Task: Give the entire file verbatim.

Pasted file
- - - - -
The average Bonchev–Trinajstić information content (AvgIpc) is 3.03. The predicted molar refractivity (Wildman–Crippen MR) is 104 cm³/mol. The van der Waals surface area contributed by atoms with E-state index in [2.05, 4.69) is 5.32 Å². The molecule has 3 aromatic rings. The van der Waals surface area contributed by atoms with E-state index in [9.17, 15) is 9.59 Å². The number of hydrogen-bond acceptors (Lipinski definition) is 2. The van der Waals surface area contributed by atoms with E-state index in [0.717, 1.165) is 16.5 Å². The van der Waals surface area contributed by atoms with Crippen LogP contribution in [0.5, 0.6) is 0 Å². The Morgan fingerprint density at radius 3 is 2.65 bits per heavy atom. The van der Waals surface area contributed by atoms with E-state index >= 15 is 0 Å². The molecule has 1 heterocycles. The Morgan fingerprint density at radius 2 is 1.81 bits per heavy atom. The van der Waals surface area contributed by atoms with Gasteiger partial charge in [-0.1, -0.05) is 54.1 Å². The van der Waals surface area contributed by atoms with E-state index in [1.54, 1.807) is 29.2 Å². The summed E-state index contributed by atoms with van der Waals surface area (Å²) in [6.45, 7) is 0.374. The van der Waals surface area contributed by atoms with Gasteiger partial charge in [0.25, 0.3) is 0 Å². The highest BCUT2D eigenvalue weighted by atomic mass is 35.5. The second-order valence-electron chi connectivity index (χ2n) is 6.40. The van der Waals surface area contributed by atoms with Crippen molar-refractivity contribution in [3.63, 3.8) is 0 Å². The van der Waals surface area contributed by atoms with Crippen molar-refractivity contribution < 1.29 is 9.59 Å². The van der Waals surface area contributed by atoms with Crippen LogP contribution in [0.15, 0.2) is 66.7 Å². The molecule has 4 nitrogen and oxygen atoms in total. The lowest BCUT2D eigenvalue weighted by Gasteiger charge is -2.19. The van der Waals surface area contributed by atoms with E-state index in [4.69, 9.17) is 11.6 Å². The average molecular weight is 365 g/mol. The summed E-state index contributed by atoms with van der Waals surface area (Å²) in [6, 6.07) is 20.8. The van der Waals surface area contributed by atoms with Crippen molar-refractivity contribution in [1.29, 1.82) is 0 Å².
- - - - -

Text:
The average Bonchev–Trinajstić information content (AvgIpc) is 3.03. The predicted molar refractivity (Wildman–Crippen MR) is 104 cm³/mol. The van der Waals surface area contributed by atoms with E-state index in [2.05, 4.69) is 5.32 Å². The molecule has 3 aromatic rings. The van der Waals surface area contributed by atoms with E-state index in [9.17, 15) is 9.59 Å². The number of hydrogen-bond acceptors (Lipinski definition) is 2. The van der Waals surface area contributed by atoms with E-state index in [0.717, 1.165) is 16.5 Å². The van der Waals surface area contributed by atoms with Crippen LogP contribution in [0.5, 0.6) is 0 Å². The Morgan fingerprint density at radius 3 is 2.65 bits per heavy atom. The van der Waals surface area contributed by atoms with E-state index >= 15 is 0 Å². The molecule has 1 heterocycles. The Morgan fingerprint density at radius 2 is 1.81 bits per heavy atom. The van der Waals surface area contributed by atoms with Gasteiger partial charge in [-0.1, -0.05) is 54.1 Å². The van der Waals surface area contributed by atoms with E-state index in [1.54, 1.807) is 29.2 Å². The summed E-state index contributed by atoms with van der Waals surface area (Å²) in [6.45, 7) is 0.374. The van der Waals surface area contributed by atoms with Gasteiger partial charge in [0.25, 0.3) is 0 Å². The highest BCUT2D eigenvalue weighted by atomic mass is 35.5. The second-order valence-electron chi connectivity index (χ2n) is 6.40. The van der Waals surface area contributed by atoms with Crippen molar-refractivity contribution in [3.63, 3.8) is 0 Å². The van der Waals surface area contributed by atoms with Crippen molar-refractivity contribution < 1.29 is 9.59 Å². The van der Waals surface area contributed by atoms with Crippen LogP contribution in [0.15, 0.2) is 66.7 Å². The molecule has 4 nitrogen and oxygen atoms in total. The lowest BCUT2D eigenvalue weighted by Gasteiger charge is -2.19. The van der Waals surface area contributed by atoms with E-state index in [4.69, 9.17) is 11.6 Å². The average molecular weight is 365 g/mol. The summed E-state index contributed by atoms with van der Waals surface area (Å²) in [6, 6.07) is 20.8. The van der Waals surface area contributed by atoms with Crippen molar-refractivity contribution in [1.29, 1.82) is 0 Å².